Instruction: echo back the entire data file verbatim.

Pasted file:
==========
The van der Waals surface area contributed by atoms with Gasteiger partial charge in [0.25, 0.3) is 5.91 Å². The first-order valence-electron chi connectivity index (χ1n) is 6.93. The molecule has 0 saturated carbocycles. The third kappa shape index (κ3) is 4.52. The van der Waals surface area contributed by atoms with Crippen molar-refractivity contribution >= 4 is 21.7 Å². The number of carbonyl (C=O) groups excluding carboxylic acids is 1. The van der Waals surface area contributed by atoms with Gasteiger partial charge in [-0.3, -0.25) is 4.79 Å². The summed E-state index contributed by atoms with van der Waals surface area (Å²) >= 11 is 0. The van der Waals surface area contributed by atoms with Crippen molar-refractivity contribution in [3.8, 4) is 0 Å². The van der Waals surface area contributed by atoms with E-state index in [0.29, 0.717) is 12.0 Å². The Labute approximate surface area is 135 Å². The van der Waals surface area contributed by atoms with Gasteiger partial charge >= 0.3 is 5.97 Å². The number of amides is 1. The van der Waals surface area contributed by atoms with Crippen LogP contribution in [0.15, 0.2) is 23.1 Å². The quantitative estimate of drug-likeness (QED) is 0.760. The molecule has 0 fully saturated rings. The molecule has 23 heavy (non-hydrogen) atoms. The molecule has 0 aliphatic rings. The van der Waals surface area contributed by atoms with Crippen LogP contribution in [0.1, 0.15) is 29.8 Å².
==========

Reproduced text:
The van der Waals surface area contributed by atoms with Gasteiger partial charge in [0.25, 0.3) is 5.91 Å². The first-order valence-electron chi connectivity index (χ1n) is 6.93. The molecule has 0 saturated carbocycles. The third kappa shape index (κ3) is 4.52. The van der Waals surface area contributed by atoms with Crippen molar-refractivity contribution >= 4 is 21.7 Å². The number of carbonyl (C=O) groups excluding carboxylic acids is 1. The van der Waals surface area contributed by atoms with Gasteiger partial charge in [-0.3, -0.25) is 4.79 Å². The summed E-state index contributed by atoms with van der Waals surface area (Å²) >= 11 is 0. The van der Waals surface area contributed by atoms with Crippen molar-refractivity contribution in [3.8, 4) is 0 Å². The van der Waals surface area contributed by atoms with E-state index in [0.29, 0.717) is 12.0 Å². The Labute approximate surface area is 135 Å². The van der Waals surface area contributed by atoms with Gasteiger partial charge >= 0.3 is 5.97 Å². The number of amides is 1. The van der Waals surface area contributed by atoms with Crippen LogP contribution in [0.15, 0.2) is 23.1 Å². The quantitative estimate of drug-likeness (QED) is 0.760. The molecule has 0 fully saturated rings. The molecule has 23 heavy (non-hydrogen) atoms. The molecule has 0 aliphatic rings. The van der Waals surface area contributed by atoms with Crippen LogP contribution in [0.1, 0.15) is 29.8 Å².